Regulate alcohol like marijuana?

23
Wikimedia Commons/Zivya

The official name of Amendment 64, the ballot initiative that legalized recreational marijuana in Colorado, was the “Campaign to Regulate Marijuana Like Alcohol”.

Amendment 64 was passed in 2012 with 55 percent of the vote (66 percent in Boulder County), and legal marijuana became a reality in Colorado on January 1, 2014. But the regulatory regime that has been applied to marijuana is far more severe than anything alcohol has been subjected to.

If there’s any doubt on this point, try this thought experiment: Think what obtaining booze would be like if instead of marijuana being regulated like alcohol, alcohol were regulated like marijuana.

The booze-buying experience would be something like this:
A visit to a liquor store would begin with a clerk asking to see your ID, which isn’t too different from what happens today, but the ID would be subjected to much closer scrutiny than the check it receives today.

If you’re wearing sun-glasses, chances are you will be asked to take them off so that the clerk can compare your photo with your face.

Your license may also be swiped through some sort of a scanner, which presumably will check it against a state database.

Instead of going directly into the store and choosing among thousands of kinds of beer, wine and distilled spirits displayed on supermarket-style shelves, you would be asked to take a seat in a waiting room until a booze tender in a separate room, where the alcoholic beverages were actually sold, was available to wait on you. The experience would be more like waiting to see a doctor than making a beer run.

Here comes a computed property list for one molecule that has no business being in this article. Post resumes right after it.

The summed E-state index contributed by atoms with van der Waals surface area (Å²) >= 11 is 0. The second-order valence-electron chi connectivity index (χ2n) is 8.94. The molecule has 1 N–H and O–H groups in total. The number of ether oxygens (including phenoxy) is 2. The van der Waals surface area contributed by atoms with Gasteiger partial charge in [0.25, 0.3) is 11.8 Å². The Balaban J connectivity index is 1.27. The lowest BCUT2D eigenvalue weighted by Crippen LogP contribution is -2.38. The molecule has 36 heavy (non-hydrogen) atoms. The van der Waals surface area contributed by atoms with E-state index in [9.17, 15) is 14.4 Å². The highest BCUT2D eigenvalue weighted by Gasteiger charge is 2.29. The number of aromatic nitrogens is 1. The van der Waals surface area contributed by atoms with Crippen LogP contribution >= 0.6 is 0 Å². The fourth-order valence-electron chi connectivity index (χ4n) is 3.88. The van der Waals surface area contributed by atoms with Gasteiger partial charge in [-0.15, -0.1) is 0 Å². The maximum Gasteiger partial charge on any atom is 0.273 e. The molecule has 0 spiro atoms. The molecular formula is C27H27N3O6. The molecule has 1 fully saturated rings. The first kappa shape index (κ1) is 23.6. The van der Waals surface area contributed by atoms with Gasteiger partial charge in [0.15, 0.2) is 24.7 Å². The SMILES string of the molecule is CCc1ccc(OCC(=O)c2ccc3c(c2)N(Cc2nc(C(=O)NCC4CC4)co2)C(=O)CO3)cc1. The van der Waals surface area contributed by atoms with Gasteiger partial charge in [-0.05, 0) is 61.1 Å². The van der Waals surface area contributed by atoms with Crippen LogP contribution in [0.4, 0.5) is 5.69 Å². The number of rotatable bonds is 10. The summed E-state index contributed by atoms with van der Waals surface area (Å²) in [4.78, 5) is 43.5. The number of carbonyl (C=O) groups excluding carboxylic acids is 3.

When a booze tender became available and you were allowed to enter the holy of holies where the alcoholic beverages were kept, the first thing your personal booze tender would do is check your ID a second time.

The shopping experience would not be like going into a store and grabbing a bottle of scotch off a shelf or a couple of six-packs out of a cooler. The booze tender would be behind a counter and most of the merchandise would be behind the booze tender. In some stores the booze tender would bottle your purchase from a store barrel or vat instead of selling you pre-bottled beverages.

Instead of being able to choose among thousands of beers, wines and liquors, your selection would be limited to a few dozen choices.

There would be a strict limit on the amount of booze you could buy in a single trip to the store — maybe a couple of six-packs of beer or a bottle of scotch. There would be a legal limit on how much booze you could possess at any one time.

You would not be able to put your purchase on your credit card — booze selling would be a cash only business, although some stores would take debit cards. Most stores would have an ATM machine available so you could get the cash to make your purchase.

Your beer would come in a child-proof container.
Alcohol consumers wouldn’t put up with this sort of over-regulation for a nano-second. Yet alcohol demonstrably causes much more violence and anti-social behavior than marijuana does.

Marijuana consumers and sellers put up with it because that was what it took to overcome 70 years of reefer-madness lying by pot prohibitionists inside and outside of the government.

Yet there is no question that the result of marijuana’s over-regulation is that a visit to a marijuana dispensary is only slightly more exciting than a visit to a drug store.

Recently an attempt to open a marijuana dispensary in Niwot (which was ultimately approved) turned into a NIMBY cause celeb, with some opponents acting as though the Hell’s Angels were trying to open a biker bar in their neighborhood. It makes me wonder how many of those opposing the dispensary had ever been inside one.